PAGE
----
3. taoprophet420 - 7 years ago

    I got wifi calling setup on AT&T now.

  4. TranceMist - 7 years ago

    I was able to enable it today on AT&T.

  5. Dave - 7 years ago

    It should be clarified that you need an iPhone 6/6 Plus or newer. Wi-Fi Calling is not available on iPhone 5S and older.

  6. Ken Humphlett - 7 years ago

    And Verizon acts like it just doesn’t care.

  7. TranceMist - 7 years ago

    Once AT&T actually enables WiFi calling for you the letters “Wi-Fi” will appear between the carrier name and the WiFi symbol which shows that you are on a WiFi network.

    I tested this out by going to my basement where there is nearly no coverage and enabling Airplane Mode and then turning on WiFi while in Airplane Mode. I got the Airplane Mode icon, the carrier logo (“AT&T”) the “Wi-Fi” label and then the WiFi symbol and was able to place phone calls over AT&T. That pretty much confirmed that the calls were going over WiFi.

  8. Bryan Skinner - 7 years ago

    Does this mean that if I have an ATT Microcell Tower that I’ve been using for years because of lack of coverage in my house and office areas, that I can eliminate that tower now and just use my wifi? What about handoffs when you leave the wifi area and get in your car and drive away, isn’t the ATT cell tower supposed to pick up the signal automatically? With my Microcell Tower the hand off has never worked, always resulting in a dropped call and I would have to redial. If the new system works as well if not better than the Microcell Tower then I’m in!

  9. The carriers are loving this feature. VOIP using your home network and bandwidth being billed at their mobile rates as if using their mobile towers. It’s essentially free money for them, no expenses incurred while knocking back your monthly allotment.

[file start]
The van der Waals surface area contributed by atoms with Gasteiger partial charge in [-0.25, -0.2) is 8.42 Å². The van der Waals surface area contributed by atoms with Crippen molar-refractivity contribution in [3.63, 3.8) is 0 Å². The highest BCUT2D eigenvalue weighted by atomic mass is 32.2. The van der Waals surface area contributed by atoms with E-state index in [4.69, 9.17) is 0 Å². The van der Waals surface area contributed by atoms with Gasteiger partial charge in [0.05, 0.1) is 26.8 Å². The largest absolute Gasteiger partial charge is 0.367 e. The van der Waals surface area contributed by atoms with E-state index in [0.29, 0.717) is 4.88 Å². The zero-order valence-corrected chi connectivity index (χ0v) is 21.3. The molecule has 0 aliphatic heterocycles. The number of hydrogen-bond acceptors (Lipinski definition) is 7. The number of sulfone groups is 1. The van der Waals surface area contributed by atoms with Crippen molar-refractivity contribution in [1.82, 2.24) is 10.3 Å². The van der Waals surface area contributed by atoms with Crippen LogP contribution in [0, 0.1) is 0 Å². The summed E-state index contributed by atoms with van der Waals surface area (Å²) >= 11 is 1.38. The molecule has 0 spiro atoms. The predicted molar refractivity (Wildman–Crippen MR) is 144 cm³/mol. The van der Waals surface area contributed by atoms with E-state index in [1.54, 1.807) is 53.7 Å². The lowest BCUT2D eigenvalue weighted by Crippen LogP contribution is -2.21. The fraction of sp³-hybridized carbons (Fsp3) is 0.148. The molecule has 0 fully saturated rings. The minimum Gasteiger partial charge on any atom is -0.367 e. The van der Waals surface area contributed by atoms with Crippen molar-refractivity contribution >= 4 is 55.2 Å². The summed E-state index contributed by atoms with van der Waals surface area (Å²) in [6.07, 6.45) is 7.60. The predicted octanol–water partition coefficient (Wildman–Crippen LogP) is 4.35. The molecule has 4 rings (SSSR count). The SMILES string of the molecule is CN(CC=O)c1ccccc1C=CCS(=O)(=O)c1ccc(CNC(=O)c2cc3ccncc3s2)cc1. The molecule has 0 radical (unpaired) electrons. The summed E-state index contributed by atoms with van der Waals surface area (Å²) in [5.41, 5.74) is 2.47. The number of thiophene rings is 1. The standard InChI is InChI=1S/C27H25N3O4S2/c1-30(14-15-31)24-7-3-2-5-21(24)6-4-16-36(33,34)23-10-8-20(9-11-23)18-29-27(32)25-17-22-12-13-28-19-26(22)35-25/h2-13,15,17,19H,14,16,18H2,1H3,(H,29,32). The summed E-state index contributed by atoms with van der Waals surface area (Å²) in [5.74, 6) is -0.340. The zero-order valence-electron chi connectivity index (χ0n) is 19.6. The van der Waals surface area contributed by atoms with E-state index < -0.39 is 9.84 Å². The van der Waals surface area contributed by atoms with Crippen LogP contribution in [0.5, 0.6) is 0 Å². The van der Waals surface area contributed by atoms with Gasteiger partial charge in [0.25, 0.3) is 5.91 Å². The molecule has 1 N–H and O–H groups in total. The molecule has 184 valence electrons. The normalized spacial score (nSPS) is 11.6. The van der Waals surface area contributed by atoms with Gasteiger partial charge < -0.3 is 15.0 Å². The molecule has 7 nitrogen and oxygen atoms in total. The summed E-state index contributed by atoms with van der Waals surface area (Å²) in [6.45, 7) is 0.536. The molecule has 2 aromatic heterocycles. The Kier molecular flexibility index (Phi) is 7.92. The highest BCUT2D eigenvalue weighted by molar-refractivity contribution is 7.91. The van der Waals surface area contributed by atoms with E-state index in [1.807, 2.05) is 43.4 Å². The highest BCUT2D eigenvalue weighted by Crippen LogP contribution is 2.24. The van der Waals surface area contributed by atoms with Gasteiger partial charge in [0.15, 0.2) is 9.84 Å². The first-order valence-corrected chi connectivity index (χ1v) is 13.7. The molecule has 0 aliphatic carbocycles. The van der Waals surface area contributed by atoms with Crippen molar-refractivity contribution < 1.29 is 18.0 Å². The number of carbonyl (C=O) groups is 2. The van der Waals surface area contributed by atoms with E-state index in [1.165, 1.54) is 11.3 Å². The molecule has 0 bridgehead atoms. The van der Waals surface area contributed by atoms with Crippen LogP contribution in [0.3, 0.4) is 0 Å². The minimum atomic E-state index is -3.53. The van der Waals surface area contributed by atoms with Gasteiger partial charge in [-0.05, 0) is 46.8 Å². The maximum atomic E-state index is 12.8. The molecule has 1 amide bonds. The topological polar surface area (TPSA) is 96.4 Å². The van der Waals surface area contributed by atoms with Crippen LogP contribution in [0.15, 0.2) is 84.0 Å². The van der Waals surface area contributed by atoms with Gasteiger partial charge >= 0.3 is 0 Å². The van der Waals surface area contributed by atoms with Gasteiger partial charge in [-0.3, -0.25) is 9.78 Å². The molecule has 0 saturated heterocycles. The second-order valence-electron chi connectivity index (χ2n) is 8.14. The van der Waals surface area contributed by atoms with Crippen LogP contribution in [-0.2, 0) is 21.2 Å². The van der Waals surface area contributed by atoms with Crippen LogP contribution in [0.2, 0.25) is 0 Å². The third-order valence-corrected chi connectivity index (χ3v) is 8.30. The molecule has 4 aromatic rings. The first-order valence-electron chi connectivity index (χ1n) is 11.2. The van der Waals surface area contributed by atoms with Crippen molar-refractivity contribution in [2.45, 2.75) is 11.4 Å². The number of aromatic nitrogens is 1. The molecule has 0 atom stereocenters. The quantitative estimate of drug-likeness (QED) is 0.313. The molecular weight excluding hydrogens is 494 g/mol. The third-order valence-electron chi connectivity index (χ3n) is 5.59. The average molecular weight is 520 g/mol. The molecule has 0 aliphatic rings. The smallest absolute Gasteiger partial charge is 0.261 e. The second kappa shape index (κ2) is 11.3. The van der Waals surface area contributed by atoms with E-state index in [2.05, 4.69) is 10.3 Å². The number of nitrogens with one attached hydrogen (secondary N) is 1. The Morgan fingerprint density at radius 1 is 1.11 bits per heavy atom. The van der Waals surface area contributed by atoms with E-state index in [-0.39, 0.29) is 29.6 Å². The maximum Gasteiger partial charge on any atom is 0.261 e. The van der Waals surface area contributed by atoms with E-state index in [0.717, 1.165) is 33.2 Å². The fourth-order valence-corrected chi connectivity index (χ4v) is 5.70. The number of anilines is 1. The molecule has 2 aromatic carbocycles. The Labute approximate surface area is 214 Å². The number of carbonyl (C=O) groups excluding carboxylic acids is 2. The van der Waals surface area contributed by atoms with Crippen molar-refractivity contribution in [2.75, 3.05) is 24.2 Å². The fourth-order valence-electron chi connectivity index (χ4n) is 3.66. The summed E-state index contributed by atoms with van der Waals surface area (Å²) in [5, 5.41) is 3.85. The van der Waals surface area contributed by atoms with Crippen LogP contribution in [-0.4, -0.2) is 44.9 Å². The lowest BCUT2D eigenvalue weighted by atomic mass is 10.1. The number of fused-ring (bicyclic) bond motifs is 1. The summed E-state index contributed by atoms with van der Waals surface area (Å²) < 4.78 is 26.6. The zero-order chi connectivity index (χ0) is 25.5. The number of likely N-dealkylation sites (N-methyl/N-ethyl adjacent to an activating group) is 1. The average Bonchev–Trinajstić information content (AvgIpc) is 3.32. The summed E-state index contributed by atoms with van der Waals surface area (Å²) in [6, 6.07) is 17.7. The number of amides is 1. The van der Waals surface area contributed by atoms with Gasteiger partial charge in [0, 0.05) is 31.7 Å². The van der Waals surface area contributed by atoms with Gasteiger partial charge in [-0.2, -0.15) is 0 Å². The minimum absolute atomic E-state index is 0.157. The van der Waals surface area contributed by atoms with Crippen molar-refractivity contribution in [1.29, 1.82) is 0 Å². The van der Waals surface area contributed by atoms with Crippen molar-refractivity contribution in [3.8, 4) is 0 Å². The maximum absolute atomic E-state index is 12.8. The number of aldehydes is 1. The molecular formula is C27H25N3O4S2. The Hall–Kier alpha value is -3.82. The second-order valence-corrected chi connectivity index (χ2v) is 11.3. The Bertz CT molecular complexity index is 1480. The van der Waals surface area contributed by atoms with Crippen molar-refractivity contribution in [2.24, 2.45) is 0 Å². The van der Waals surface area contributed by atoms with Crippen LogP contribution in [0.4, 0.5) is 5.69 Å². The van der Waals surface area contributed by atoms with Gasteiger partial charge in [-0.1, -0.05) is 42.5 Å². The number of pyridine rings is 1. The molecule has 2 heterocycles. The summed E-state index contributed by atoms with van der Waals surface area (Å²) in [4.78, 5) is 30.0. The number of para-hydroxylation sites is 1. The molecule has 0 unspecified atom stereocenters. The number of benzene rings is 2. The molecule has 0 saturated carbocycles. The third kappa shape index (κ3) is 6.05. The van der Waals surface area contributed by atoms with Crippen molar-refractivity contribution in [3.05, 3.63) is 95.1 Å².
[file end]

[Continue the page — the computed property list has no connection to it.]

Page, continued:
• Tim Clayton - 7 years ago

      For the few people who haven’t switched over to unlimited talk and text plans both T-mobile, and Sprint don’t count calls made over wifi against your minutes as long as you are a postpaid customer (prepaid customers do lose minutes even if on wifi). If AT&T still has some non unlimited plans, I’m sure they will do the same.

  10. Gregory Wright - 7 years ago

    Would someone send AT&T a sleeping pill so it can go back to bed and get a good night rest.

  11. Ben Baker (@panifexben) - 7 years ago

    PSA: If you try to enable Wi-Fi calling on a 6s or 6s Plus that you either purchased outright from Apple or via Apple’s iPhone Upgrade Program, you will get the “Oops” message. According to the AT&T rep I spoke with, AT&T has not yet received the list of those IMEIs from Apple, but anticipate having it working in about 2 weeks.

  12. Jesus Ortiz - 7 years ago

    The provision for TTY features are provided by both Sprint and T-Mobile on their cellular network. This perfectly compliant with FCC section 255. On the other hand, WiFi calling is only a value added service and not guaranteed due to specific network limitations or specific phone design. Thus, WiFi calling is not part of a standard contract of network services — I am sure their lawyers will argue it this way.

    It would be chilling if AT&T’s pursuance of this FCC provision onto WiFi calling is a poison pill for network vendors in general…. Section 255 states, “In addition to covering equipment and services, the FCC’s rules require network architecture to be designed in a way that does not hinder access by people with disabilities” Does that mean we now have to provide a special sub-network to carry this traffic so as not to violate 255? I hope not..

  13. Hayden Nix - 7 years ago

    Clarification is certainly needed because I thought the same with it being iPhone 5C and up. According to the press release from AT&T, it’s not. Wifi calling is only supported for iPhone 6 and 6s


Avatar for Zac Hall Zac Hall

Zac covers Apple news for 9to5Mac and hosts the 9to5Mac Happy Hour and 9to5Mac Watch Time podcasts.